(Bloomberg) — Manulife Financial Corp., Canada’s largest insurer, posted earnings that met analysts’ expectations as gains in insurance and asset management were tempered by rising interest rates.
The Toronto-based company said second-quarter net income declined 36 percent to CAD $600 million (USD $455 million), or 29 cents a share, according to a statement Thursday. Profit excluding some items was 44 cents a share, matching the average estimate of 13 analysts surveyed by Bloomberg.
“We continued to deliver robust growth in wealth management and life insurance,” Chief Executive Officer Donald Guloien said in the statement. “Net income, as a result of changes in interest rates, was lower than expected.”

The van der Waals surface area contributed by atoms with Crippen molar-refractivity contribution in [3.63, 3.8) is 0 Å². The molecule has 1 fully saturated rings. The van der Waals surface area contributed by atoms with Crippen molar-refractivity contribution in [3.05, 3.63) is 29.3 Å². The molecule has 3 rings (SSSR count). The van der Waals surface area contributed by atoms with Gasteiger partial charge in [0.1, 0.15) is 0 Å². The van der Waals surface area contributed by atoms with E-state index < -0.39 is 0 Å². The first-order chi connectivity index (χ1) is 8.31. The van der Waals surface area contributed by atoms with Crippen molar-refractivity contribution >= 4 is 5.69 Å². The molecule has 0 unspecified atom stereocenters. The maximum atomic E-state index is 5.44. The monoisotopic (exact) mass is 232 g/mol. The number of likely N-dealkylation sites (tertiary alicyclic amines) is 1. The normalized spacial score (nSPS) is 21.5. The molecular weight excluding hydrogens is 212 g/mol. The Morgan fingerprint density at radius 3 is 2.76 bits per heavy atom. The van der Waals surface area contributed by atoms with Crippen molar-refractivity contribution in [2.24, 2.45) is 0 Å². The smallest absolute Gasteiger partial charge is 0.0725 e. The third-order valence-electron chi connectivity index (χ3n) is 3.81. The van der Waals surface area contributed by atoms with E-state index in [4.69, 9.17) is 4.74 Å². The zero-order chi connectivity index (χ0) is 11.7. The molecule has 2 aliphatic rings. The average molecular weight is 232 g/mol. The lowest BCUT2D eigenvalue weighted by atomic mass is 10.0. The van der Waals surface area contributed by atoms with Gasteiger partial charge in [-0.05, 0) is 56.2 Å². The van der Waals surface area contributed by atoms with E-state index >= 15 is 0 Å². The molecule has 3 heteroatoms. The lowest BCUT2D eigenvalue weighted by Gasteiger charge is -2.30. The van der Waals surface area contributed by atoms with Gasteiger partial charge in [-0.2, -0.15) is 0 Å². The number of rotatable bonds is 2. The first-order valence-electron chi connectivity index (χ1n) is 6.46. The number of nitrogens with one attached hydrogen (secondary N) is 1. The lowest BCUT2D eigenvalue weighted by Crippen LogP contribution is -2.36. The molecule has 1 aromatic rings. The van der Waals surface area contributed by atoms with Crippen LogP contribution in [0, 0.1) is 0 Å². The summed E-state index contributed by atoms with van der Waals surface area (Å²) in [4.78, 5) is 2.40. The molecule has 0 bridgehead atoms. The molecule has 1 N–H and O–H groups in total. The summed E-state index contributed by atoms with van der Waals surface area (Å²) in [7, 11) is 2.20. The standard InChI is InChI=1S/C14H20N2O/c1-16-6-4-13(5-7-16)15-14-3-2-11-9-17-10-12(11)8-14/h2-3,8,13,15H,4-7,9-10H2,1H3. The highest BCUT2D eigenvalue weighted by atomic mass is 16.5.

Net income slipped as the company took a CAD $362 million hit as its accounting assumptions were negatively impacted by a steepening yield curve, mainly in the U.S. The value of instruments in Manulife’s interest-rate swap program changes with swings in interest rates, according to Chief Financial Officer Steve Roder.
Higher interest rates tend to benefit insurers over time as they push up bond returns and the assets used to meet policy guarantees, while lower rates squeeze those returns.
Core earnings, which strips out the impact of interest rates, rallied 29 percent to C$902 million, according to financial documents.